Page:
« 国際科学五輪 理系人材を生かす社会作ろう | トップページ | (社説)代理出産 安易な利用が生む悲劇 »

2014年8月 9日 (土)

(社説)すき家の教訓 使い捨てにはその報い

August 08, 2014
EDITORIAL: Companies eventually pay the price for bad treatment of workers
(社説)すき家の教訓 使い捨てにはその報い

It was not uncommon for employees at the Sukiya restaurant chain to put in more than 100 hours of overtime each month, which is generally regarded as the threshold for “karoshi,” or death from overwork.

That was the finding of a committee that investigated the working conditions at the beef bowl chain.

The third-party panel of experts set up by the chain’s operator, Zensho Holdings Co., published a report on its findings on July 31. The report said most employees at the chain had experienced working 24 hours nonstop. Some workers put in such long hours they could not even find the time to return home for two weeks at a time.

The panel criticized Zensho for failing to improve the working conditions, despite being repeatedly urged to take remedial measures by the Labor Standards Inspection Office concerning problems like overtime in excess of the limit set in the chain’s labor-management agreement.

The panel’s report painted a dark picture of how employees of the company listed on the First Section of the Tokyo Stock Exchange had to endure physically taxing working conditions.

Zensho will be held accountable for making good use of the report to ensure better treatment of its employees. The investigation also highlighted a number of other issues, such as the need to enhance the powers and functions of the Labor Standards Inspection Office.

But are the problems at the Sukiya chain unique to that company alone?

Last September, the labor standards watchdog looked into the working conditions of companies that were suspected of using young people as “disposable workers.”

More than 80 percent of an estimated 5,000 workplaces monitored by the labor standards office were found to have committed violations of labor laws, such as illegal overtime and extra work without pay.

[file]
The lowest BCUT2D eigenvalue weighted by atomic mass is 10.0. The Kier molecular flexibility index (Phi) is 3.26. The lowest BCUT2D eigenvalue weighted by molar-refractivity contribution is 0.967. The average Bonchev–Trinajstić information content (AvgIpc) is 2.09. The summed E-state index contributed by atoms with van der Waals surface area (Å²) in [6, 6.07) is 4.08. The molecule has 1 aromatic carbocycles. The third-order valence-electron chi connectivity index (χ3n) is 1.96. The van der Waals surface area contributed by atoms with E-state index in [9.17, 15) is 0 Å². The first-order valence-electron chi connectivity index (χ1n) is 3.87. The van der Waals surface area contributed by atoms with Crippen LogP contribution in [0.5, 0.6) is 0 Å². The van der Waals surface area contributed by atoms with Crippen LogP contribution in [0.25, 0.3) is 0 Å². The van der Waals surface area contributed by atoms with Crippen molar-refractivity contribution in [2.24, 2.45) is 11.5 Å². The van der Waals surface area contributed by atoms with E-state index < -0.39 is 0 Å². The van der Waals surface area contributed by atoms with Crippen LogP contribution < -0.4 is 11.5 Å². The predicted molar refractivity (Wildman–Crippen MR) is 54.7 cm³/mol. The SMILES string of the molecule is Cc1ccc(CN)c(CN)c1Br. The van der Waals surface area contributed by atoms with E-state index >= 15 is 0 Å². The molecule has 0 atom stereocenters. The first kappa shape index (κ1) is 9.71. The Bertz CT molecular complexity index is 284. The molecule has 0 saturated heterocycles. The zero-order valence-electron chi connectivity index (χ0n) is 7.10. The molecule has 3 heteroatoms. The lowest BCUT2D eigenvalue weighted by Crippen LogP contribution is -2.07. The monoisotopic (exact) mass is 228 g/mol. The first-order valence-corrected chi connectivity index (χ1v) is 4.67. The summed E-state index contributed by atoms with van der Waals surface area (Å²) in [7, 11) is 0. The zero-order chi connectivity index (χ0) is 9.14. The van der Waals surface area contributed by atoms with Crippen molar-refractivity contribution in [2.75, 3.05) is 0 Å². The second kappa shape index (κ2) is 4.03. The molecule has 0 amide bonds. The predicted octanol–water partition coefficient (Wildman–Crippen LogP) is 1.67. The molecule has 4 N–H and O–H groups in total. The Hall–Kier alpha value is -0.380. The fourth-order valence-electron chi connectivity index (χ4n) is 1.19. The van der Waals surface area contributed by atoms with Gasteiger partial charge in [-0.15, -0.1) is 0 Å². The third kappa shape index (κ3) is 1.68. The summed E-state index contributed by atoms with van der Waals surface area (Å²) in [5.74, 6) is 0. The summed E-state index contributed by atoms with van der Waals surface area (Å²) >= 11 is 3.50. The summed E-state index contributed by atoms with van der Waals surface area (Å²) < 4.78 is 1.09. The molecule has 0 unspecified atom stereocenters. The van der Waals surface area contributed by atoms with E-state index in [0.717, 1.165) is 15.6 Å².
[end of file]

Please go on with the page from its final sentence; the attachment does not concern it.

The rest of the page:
At 730 workplaces, or nearly 15 percent of the total, the workers doing the longest monthly overtime put in more than 100 extra hours. The longest monthly overtime was more than 80 hours at 1,230 workplaces, or nearly a quarter of the total.

Another investigation found that more than 100,000 workers in Japan worked extra hours without receiving overtime pay in fiscal 2012. These workers should have received a total of 10.4 billion yen ($102 million) in overtime pay. The figures fell from their peaks, but are still at high levels.

Many companies have adopted the same staffing policy as that of the Sukiya chain, which was described as being on the “winning side” in an era of deflation. Companies with this policy prefer nonregular workers like part-timers to full-time employees and harshly exploit them.

The dire state of working conditions at Sukiya restaurants came to light as workers quit one after another while encouraging their co-workers to do the same. They aired their grievances on the Internet, forcing many Sukiya restaurants to suspend or shorten their operations.

Sukiya workers could afford to rebel against their employer because the improved economy created more job offers and made it easier for them to land other work.

If the economy had continued to be in bad shape, the problem might have gone mostly unnoticed and become even more serious.

A growing number of Japanese companies, including those with a reputation for long work hours, have been turning their nonregular workers into permanent employees and improving wages and other work conditions. These moves also reflect the seriousness of the labor shortage that is threatening Japanese industries.

There are, however, legitimate concerns about how these companies would behave if the economy slides into the doldrums again. Our fear is that they may suddenly reverse their attitudes.

Zensho is expected to report a net loss for the first time in its history, due partly to the closure of many Sukiya restaurants.

Corporate executives throughout Japan should learn from the mess created by Zensho and realize that a company that does not treat its employees well will have to pay the price sooner or later.

--The Asahi Shimbun, Aug. 8


« 国際科学五輪 理系人材を生かす社会作ろう | トップページ | (社説)代理出産 安易な利用が生む悲劇 »





« 国際科学五輪 理系人材を生かす社会作ろう | トップページ | (社説)代理出産 安易な利用が生む悲劇 »